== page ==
Donald Trump spoke to his supporters this week (21st June 2017), once again saying that he would build a wall on the US-Mexico border, but that he had a new idea.
He would build it with solar panels, so it would create energy and it would pay for itself.
The President took credit for the idea, saying “Pretty good imagination, right? Good? My idea.”
Well, the idea has been around for a while before that. Jigar Shah wrote a detailed article on 3rd January 2017 analysing the business case for a solar panel covered wall. The full article is here https://www.linkedin.com/pulse/giving-mainstream-media-credit-getting-things-right-solar-jigar-shah.
In a nutshell, the wall would run for 2,000 miles or 3,200 kilometres and be 65 feet or 19.8m high.
Each solar pane is 2 metres high by one metre wide, so you could have 10 stacked on the wall.
As the wall runs for 3,200 kilometres, then you could have 3.2 million panels side by side, or 320 million panels if they were really squeezed together.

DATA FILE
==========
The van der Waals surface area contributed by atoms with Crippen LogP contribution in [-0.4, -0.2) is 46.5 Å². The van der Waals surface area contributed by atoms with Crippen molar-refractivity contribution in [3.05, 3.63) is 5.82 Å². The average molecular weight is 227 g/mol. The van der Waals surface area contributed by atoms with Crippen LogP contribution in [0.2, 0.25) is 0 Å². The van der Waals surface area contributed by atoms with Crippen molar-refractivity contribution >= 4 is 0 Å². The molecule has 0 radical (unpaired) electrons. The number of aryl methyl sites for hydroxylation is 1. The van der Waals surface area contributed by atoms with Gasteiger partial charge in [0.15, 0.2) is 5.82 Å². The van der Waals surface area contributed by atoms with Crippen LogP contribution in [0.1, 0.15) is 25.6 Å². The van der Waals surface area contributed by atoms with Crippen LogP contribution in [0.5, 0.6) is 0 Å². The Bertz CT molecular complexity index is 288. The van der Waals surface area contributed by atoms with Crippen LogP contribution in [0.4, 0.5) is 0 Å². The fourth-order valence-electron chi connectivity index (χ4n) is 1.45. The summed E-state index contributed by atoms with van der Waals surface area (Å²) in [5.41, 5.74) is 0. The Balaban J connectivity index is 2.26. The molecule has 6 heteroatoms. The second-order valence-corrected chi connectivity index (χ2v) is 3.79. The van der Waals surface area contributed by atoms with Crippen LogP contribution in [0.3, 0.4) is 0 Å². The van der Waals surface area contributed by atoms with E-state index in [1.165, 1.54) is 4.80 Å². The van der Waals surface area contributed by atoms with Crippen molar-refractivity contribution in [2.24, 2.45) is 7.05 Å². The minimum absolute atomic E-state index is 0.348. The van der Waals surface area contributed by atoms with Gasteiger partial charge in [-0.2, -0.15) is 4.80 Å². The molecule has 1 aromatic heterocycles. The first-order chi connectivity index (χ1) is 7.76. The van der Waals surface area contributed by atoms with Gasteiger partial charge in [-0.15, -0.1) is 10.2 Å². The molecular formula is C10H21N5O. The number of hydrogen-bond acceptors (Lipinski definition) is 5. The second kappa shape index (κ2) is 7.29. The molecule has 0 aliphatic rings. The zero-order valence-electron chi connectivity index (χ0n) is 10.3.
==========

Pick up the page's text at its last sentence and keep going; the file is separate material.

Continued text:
At an output of 200W per square metre, you could install 0.64 GW of solar panels on each row. If you had 5 rows, that would be 3.2 GW of output. That would generate around 9.3 GWhs of energy operating 8 hours a day, 365 days a year.
That would collect over $500 million a year at 6 cents per kWh or $20 billion over the 40 year lifetime of the wall.
The cost of the wall is estimated at $12 billion – so the panels could actually pay for the wall to be built.
Jigar Shah’s analysis works it out at 5 GW of panels producing 6.6 GWhs and bringing in nearly $400 million a year or nearly $16 billion over the life of the project.
Putting aside the various concerns about the wall, from what it means to create such a barrier to what it means for the environment and fauna along the border, there appears to be a business case that could finance the project.